Dry Clean Only: Experience a new type of fashion therapy

Columnist Kae Holloway introduces her weekly fashion column. The column will appear on Thursdays, discussing trends, giving style tips and commenting on fashion faux pas. Dress: Asos; Shoes: Forever 21 (Demetrius Freeman/HERALD)

Kae Holloway

In the fashion world, there are two types of therapy (give or take): retail therapy, wherein you spend an indiscriminate amount of money, adding to your wardrobe for upcoming seasons, and seller’s therapy.

Seller’s therapy is a unique experience in its own because it involves letting go of and, well, selling your clothes. Getting to experience that thrill, that pure exhilaration when you have extra money in your pocket is unprecedented. Not to mention, you’ll have room in your closet to indulge in the other, more popular type of therapy: retail. 

Recently, I indulged in a little seller’s therapy. And by indulged, I mean painstakingly pined through my overstuffed closet, pulling out any item of clothing I hadn’t worn in at least the last eight months. I tried each piece on, studied my reflection in them and thought long and hard about turning in the metaphorical towel and shoving the piece of clothing back on that shelf. Suffice it to say, it’s hard for me to let go of my clothes. 

I have held on to sweaters, skirts and dresses for years because I thought maybe, just maybe, I’ll experience some kind of renewed inspiration for that piece of clothing and make it revolutionary. Fun fact, fellow fashionistas: there are very few ways to make a grotesquely oversized, itchy men’s pastel sweater revolutionary.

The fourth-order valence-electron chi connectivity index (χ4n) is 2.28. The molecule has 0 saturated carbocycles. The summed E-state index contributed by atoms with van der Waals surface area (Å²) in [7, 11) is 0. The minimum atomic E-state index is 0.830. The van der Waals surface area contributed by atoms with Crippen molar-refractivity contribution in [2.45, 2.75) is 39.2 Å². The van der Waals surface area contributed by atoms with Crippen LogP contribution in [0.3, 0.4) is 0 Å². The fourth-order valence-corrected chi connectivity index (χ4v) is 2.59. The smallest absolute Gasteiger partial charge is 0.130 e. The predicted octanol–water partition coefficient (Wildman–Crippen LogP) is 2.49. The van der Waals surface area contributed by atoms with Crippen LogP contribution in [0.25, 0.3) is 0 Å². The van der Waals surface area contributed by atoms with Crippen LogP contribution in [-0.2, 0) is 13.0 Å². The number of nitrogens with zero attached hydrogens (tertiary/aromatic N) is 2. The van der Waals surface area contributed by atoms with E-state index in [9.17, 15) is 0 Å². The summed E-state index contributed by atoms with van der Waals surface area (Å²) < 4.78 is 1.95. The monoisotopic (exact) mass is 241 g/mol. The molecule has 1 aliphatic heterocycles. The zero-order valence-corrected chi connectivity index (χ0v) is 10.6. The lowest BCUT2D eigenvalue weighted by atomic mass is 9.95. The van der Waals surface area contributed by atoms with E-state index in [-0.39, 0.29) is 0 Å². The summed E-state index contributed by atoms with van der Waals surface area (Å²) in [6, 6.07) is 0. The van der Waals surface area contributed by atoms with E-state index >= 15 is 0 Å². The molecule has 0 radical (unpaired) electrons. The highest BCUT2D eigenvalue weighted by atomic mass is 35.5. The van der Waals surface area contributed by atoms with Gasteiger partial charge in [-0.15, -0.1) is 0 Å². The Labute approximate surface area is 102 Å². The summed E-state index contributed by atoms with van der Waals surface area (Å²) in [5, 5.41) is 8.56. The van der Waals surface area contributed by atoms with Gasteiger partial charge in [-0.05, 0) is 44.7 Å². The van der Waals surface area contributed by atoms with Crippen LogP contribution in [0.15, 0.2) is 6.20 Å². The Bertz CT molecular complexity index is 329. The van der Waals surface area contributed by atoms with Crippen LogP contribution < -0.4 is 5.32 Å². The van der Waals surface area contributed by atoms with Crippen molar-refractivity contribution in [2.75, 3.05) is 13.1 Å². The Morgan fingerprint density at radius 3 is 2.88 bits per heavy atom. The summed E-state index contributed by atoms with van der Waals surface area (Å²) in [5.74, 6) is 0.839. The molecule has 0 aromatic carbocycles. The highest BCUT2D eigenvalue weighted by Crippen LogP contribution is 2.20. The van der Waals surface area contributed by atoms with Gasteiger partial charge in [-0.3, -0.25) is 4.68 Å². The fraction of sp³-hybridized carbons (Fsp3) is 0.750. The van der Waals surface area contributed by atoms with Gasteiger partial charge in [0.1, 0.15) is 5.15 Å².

I went through a men’s oversized sweater phase all through high school that only Bill Cosby could truly appreciate. We all suffer our fashion faux pas.

Anyway, I stuck with it. I persevered. I passed my collection of sweaters to my younger brother who, like me, is on the cusp of a sweater obsession. I sold a few pieces to friends and am in the process of selling what remains in my “to sell” box at consignment stores and on eBay. It’s been a huge relief. I’m a free woman. 

So I now turn to you, readers. Do you also find yourselves overwhelmed by the masses of fabrics known as your wardrobe? If the answer is yes, then take some time. Seller’s therapy your closet, so to speak. 

Now, unless you’re more financially fortunate than me, you most likely won’t be able to put up those gently used skirts and blouses on Poshmark or TheRealReal, websites that only carry the high-end labels of my dreams.

However, there are several fantastic ways to rid your wardrobe of clothes you don’t want, many of which are right in town. 

Beverly Hills Boutique, a local consignment store right by campus, is a great example of a place to sell your gently used closed, for a little profit. Sellers get a percentage of the profit made from clothes sold that they donated to the Boutique.

If you’re looking to cut out the middle man, though, I suggest opening an eBay account and selling your clothes directly to potential buyers. It’s quick. It’s easy. It’s free. The only headache might be shipping your clothes out, but hey, who can complain when you’re potentially making a bigger profit.

Other alternatives to lighten your wardrobe include Goodwill, the Salvation Army and clothing drives.

Part with your clothes you never wear. Your wardrobe, your wallet and your morals will thank you. And so will your saved items on Asos.